I write this post as it is becoming evident that another big country, Brazil, will fall to the Forces of National-Traditionalism, that worldwide movement trying to destroy the Liberal Agenda that was set by the American Constitution and which we fought for for over two centuries. This movement is not of extreme-right or extreme-left, it is something completely different. It is against globalization, against the idea of an international world order, against the UN, against NATO, against the idea of a Human conscience or a Human culture. It is isolationist, nationalist, anti-modernist, and it believes in a radical return to the isolationist cultures that stimulated imperialisms and the tragedies of the late 19th century and both world wars of the 20th century. They follow the ideas of the likes of Alexander Gudin and Steve Bannon, and books like the Science Fiction novel LES CHAMPS DES SAINTS by French novelist Jean Rafail. Among the world leaders and forces abiding by these ideals are Vladimir Putin, Donald Trump, Marine Le Pen, Recep Tayyip Erdoğan, Bibi Netanyahu, Iran’s Ali Khamenei and, if you think about it, also ISIS and Al Quaeda. And now, unfortunately, Brazil’s Bolsonaro.
These National-Traditionalists sow many scary and threatening concepts, but one of them I can describe like this: they believe that Science is an Aesthetical Standard and that Religion is an Ethical Standard. If you think like that then Science becomes a matter of opinion and Religion a matter of fact. And if you think like that then Freedom of Religion becomes worthless. Another idea at the centre of the Liberal Agenda, that allows us to believe what we want to believe, to make the Universe beautiful ourselves, will turn to dust.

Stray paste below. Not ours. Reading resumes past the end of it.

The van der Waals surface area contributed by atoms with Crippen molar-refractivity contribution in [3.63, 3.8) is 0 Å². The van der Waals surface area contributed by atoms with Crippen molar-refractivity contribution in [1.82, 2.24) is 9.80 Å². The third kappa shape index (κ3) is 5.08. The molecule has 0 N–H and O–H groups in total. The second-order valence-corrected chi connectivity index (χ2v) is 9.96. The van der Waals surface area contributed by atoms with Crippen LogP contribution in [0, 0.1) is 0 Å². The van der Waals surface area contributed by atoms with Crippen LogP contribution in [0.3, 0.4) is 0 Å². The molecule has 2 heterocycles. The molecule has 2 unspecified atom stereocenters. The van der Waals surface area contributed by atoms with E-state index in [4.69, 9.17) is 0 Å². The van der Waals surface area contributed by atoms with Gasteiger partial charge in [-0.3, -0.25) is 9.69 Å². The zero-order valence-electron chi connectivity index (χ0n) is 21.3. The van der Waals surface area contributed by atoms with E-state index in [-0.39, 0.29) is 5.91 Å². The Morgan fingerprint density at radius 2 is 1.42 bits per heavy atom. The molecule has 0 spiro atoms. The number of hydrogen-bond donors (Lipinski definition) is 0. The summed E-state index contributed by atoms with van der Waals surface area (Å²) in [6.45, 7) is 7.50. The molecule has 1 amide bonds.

This is one point where the Agendas are radical opposites: Liberals believe in an Aesthetical Standard of Religion, believe in the ideal that anyone can imagine and practice their own version of metaphysical philosophy and their own version of religious thinking. Also, Liberals should believe that Science is an Ethical Standard which demands the highest efforts of proof and analysis to establish something as a scientific fact. It should be clear for liberals that climate change is real, that the Earth is round, that the American flag is on the Moon, that vaccines work. Because, to the best possible standards, these are facts.
Traditionalists, however, will fight for the opposite. Here are the words of Alexander Dugin himself: ‘The notions of tradition, religion, and pre-modernity already offer us an undoubtedly broader spectrum of alternatives. If we reject the laws of modernity such as progress, development, equality, justice, freedom, nationalism, and all of this legacy of the three centuries of philosophy and political history, then there is a choice.’
I don’t know about you, but for me the choice is clear. These Trads scare the daylights out of me!